The 10B and 10C seed tanks were each fitted with two 300 kW pumps and the three other operational seed tanks were fitted with a total of four pumps each 225 kW with flexibility on both suction and discharge.

The Aluminium Hydrate from the precipitation circuit is classified, in terms of particle size, by using gravity classifiers. These classifiers consist of six Primary Thickeners (from which product grade hydrate is usually obtained), six Secondary Thickeners (from which coarse seed is obtained) and ten Tertiary Thickeners (from which fine seed is obtained).

The coarse seed from numbers one through four Secondary Thickeners can be routed to the primary seed tanks as well as 10B and 10C. The numbers 5 and 6 Secondary Thickener tanks can only be routed to 10B and 10C.

The system was so designed in order to provide the necessary flexibility whenever:

    1. classification units are switched
    2. to correct potential seed inventory imbalances
    3. to adhere to the principle of not calcining the Primary Hydrate obtained from the highly agglomerated batch fine seed charged precipitators. This being necessary since the hydrate, albeit coarse, would tend to be more fragile than that which was obtained from the trains with more growth and less agglomeration. See Figure 2 – Previous Seed Charge System.

Also note that in this system of Batch and Continuous trains, three types of coarse seed tanks are needed to facilitate this seed charge system (Types A, B and C in Figure2).

The fine seed was agglomerated in one continuous train and one batch train with a high agglomeration index. The coarse seed was grown in two continuous trains and agglomerated and grown in one batch train.


3.2 New Seed Charge System

The new seed charge system utilizes only the four primary seed tanks; two for coarse seed, one for fine seed and one as spare for either coarse seed or fine seed. This could be achieved since only two types of coarse seed stocks were needed in the all-continuous operation, as opposed to the mixture of batch and continuous precipitators (see following diagram). Improvements in liquor yield would therefore result not only from the more effective use of batch tanks as continuous Precipitators but also because 10B and 10C could now be used as regular precipitators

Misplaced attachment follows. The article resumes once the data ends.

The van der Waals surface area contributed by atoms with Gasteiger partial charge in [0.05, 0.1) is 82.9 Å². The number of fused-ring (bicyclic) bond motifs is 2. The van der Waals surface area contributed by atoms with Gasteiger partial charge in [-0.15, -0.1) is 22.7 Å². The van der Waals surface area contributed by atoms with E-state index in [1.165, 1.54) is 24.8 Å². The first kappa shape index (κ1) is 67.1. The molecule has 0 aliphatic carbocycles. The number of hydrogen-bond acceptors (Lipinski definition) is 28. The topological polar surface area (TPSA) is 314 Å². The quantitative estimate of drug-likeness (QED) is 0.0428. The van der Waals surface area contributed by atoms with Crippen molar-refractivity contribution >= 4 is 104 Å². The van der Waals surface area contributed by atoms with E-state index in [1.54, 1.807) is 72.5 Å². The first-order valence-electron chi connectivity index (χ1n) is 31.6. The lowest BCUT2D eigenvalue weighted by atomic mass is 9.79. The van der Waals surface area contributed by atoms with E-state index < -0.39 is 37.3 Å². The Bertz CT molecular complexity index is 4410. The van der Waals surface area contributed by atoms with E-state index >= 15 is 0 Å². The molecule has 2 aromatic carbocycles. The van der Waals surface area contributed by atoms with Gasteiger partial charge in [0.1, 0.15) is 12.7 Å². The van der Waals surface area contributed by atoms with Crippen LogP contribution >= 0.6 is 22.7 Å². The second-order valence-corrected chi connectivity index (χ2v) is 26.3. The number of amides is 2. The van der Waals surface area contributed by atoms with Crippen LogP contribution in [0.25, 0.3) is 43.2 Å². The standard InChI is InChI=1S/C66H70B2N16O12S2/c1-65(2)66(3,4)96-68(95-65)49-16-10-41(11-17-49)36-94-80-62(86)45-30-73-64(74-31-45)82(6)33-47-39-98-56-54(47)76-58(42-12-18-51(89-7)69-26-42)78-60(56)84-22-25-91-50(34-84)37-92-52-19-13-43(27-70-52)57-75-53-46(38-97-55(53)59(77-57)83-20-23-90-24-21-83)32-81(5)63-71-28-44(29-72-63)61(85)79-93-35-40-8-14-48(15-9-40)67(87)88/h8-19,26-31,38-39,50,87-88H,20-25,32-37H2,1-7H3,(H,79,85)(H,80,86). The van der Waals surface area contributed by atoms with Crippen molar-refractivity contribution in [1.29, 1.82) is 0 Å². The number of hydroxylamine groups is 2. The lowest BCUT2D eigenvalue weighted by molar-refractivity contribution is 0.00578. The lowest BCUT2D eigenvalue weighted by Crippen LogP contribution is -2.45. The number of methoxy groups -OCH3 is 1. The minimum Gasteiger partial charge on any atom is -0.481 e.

The coarse seed system is fitted with seven pumps, such that five would be operating, one to each train, while two would be spares. The numbers 5 and 6 Secondary Thickeners were modified so as to be able to provide coarse seed to the primary seed tanks.

The coarse seed system revision was accomplished without any major process disruption, since additional pumps, drives and the entire piping system were installed first, then the existing seed pumps on 10B and 10C were individually re-installed.

The fine seed system is fitted with four pumps and is capable of providing fine seed to the originally continuous trains A, D and E. This system was completed before the conversion of the B & C trains and was accomplished without any process disruption.

All the coarse seed tanks can be fed from any of the secondary thickeners and from the primary thickeners of the two agglomeration trains (A & D). This system allows the flexibility to charge the coarse seed in two modes (see Fig. 3 – Primary Seed Charge System and Fig. 4 – Secondary Seed Charge System). The primary mode allows the weaker hydrate from the agglomeration trains to recycle through a growth train for strengthening. The strong hydrate from the growth trains is added as secondary charge for additional strength.

It also allows the hydrate from the growth trains to recycle back to itself for further strengthening. The purpose of the new seed charge system are as follows:

    1. To allow mild agglomeration of the fine TT seed (both system diagrams).
    2. To correct imbalances in hydrate inventory (both system diagrams).
    3. To "cross-charge" the trains as the primary seed charge system, aimed at achieving uniform quality between the different trains (Primary System Diagram).
    4. To "high-grade" selected trains (Secondary System Diagram).


4.1 Mechanical

The normal and bypass precipitator overflow flumes on A, D and E rows are identical. The problem encountered with this equipment is scaling, which results in flumes becoming restricted and causing spillage. The flume width was increased from 1.8 metres to 2.4 meters to provide additional flow capacity. The original flume blind design was abandoned since it contributed to a hazardous work environment. A new flume blind design was developed and is now being used on the converted B and C rows.

Since the B & C trains were batch, installations of the precipitator overflow flumes were done individually with limited process interruption. The 10B and 10C tanks that were previously used as coarse seed tanks, were converted to precipitators to facilitate the continuous process.

4.2 Agitation